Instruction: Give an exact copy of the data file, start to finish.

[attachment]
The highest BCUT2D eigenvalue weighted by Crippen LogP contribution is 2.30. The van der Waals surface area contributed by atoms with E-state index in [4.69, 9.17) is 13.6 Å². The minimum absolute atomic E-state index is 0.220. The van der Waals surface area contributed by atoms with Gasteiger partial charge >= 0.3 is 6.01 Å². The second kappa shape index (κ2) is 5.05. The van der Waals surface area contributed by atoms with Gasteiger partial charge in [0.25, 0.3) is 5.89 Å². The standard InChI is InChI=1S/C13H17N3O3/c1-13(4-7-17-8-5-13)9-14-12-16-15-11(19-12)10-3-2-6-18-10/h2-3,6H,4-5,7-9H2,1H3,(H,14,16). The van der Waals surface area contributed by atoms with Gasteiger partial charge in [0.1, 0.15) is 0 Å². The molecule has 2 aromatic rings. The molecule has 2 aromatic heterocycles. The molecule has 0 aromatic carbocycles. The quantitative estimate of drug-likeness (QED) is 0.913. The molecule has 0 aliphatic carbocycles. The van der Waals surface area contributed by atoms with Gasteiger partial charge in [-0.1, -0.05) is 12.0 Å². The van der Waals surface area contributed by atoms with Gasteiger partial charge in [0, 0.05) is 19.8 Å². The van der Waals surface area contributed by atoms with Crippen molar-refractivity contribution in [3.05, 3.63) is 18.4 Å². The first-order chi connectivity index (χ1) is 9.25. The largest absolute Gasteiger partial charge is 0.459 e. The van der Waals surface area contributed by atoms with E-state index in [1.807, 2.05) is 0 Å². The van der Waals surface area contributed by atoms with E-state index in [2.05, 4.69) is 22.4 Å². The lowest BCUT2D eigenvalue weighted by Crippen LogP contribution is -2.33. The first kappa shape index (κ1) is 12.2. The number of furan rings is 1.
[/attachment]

The highest BCUT2D eigenvalue weighted by Crippen LogP contribution is 2.30. The van der Waals surface area contributed by atoms with E-state index in [4.69, 9.17) is 13.6 Å². The minimum absolute atomic E-state index is 0.220. The van der Waals surface area contributed by atoms with Gasteiger partial charge >= 0.3 is 6.01 Å². The second kappa shape index (κ2) is 5.05. The van der Waals surface area contributed by atoms with Gasteiger partial charge in [0.25, 0.3) is 5.89 Å². The standard InChI is InChI=1S/C13H17N3O3/c1-13(4-7-17-8-5-13)9-14-12-16-15-11(19-12)10-3-2-6-18-10/h2-3,6H,4-5,7-9H2,1H3,(H,14,16). The van der Waals surface area contributed by atoms with Gasteiger partial charge in [0.1, 0.15) is 0 Å². The molecule has 2 aromatic rings. The molecule has 2 aromatic heterocycles. The molecule has 0 aromatic carbocycles. The quantitative estimate of drug-likeness (QED) is 0.913. The molecule has 0 aliphatic carbocycles. The van der Waals surface area contributed by atoms with Gasteiger partial charge in [-0.1, -0.05) is 12.0 Å². The van der Waals surface area contributed by atoms with Gasteiger partial charge in [0, 0.05) is 19.8 Å². The van der Waals surface area contributed by atoms with Crippen molar-refractivity contribution in [3.05, 3.63) is 18.4 Å². The first-order chi connectivity index (χ1) is 9.25. The largest absolute Gasteiger partial charge is 0.459 e. The van der Waals surface area contributed by atoms with E-state index in [1.807, 2.05) is 0 Å². The van der Waals surface area contributed by atoms with E-state index in [2.05, 4.69) is 22.4 Å². The lowest BCUT2D eigenvalue weighted by Crippen LogP contribution is -2.33. The first kappa shape index (κ1) is 12.2. The number of furan rings is 1.